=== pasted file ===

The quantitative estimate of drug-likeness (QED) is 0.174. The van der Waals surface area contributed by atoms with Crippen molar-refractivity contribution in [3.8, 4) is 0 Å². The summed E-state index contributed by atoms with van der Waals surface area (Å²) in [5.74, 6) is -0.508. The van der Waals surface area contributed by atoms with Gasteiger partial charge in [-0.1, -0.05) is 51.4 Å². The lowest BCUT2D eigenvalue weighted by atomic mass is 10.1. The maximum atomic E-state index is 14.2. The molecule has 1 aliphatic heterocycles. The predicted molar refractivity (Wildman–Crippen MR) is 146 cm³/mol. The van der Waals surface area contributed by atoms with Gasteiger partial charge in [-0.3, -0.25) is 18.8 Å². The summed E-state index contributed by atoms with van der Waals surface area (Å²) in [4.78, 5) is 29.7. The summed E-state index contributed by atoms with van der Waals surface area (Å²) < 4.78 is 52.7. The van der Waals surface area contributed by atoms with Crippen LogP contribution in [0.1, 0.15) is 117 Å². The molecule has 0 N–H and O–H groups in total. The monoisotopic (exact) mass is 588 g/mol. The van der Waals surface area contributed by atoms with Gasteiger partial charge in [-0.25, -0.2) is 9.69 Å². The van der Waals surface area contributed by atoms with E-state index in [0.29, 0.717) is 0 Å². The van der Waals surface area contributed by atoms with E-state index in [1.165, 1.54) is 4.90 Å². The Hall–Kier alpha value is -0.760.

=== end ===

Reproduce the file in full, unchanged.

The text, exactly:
The quantitative estimate of drug-likeness (QED) is 0.174. The van der Waals surface area contributed by atoms with Crippen molar-refractivity contribution in [3.8, 4) is 0 Å². The summed E-state index contributed by atoms with van der Waals surface area (Å²) in [5.74, 6) is -0.508. The van der Waals surface area contributed by atoms with Gasteiger partial charge in [-0.1, -0.05) is 51.4 Å². The lowest BCUT2D eigenvalue weighted by atomic mass is 10.1. The maximum atomic E-state index is 14.2. The molecule has 1 aliphatic heterocycles. The predicted molar refractivity (Wildman–Crippen MR) is 146 cm³/mol. The van der Waals surface area contributed by atoms with Gasteiger partial charge in [-0.3, -0.25) is 18.8 Å². The summed E-state index contributed by atoms with van der Waals surface area (Å²) in [4.78, 5) is 29.7. The summed E-state index contributed by atoms with van der Waals surface area (Å²) < 4.78 is 52.7. The van der Waals surface area contributed by atoms with Crippen LogP contribution in [0.1, 0.15) is 117 Å². The molecule has 0 N–H and O–H groups in total. The monoisotopic (exact) mass is 588 g/mol. The van der Waals surface area contributed by atoms with Gasteiger partial charge in [-0.25, -0.2) is 9.69 Å². The van der Waals surface area contributed by atoms with E-state index in [0.29, 0.717) is 0 Å². The van der Waals surface area contributed by atoms with E-state index in [1.165, 1.54) is 4.90 Å². The Hall–Kier alpha value is -0.760.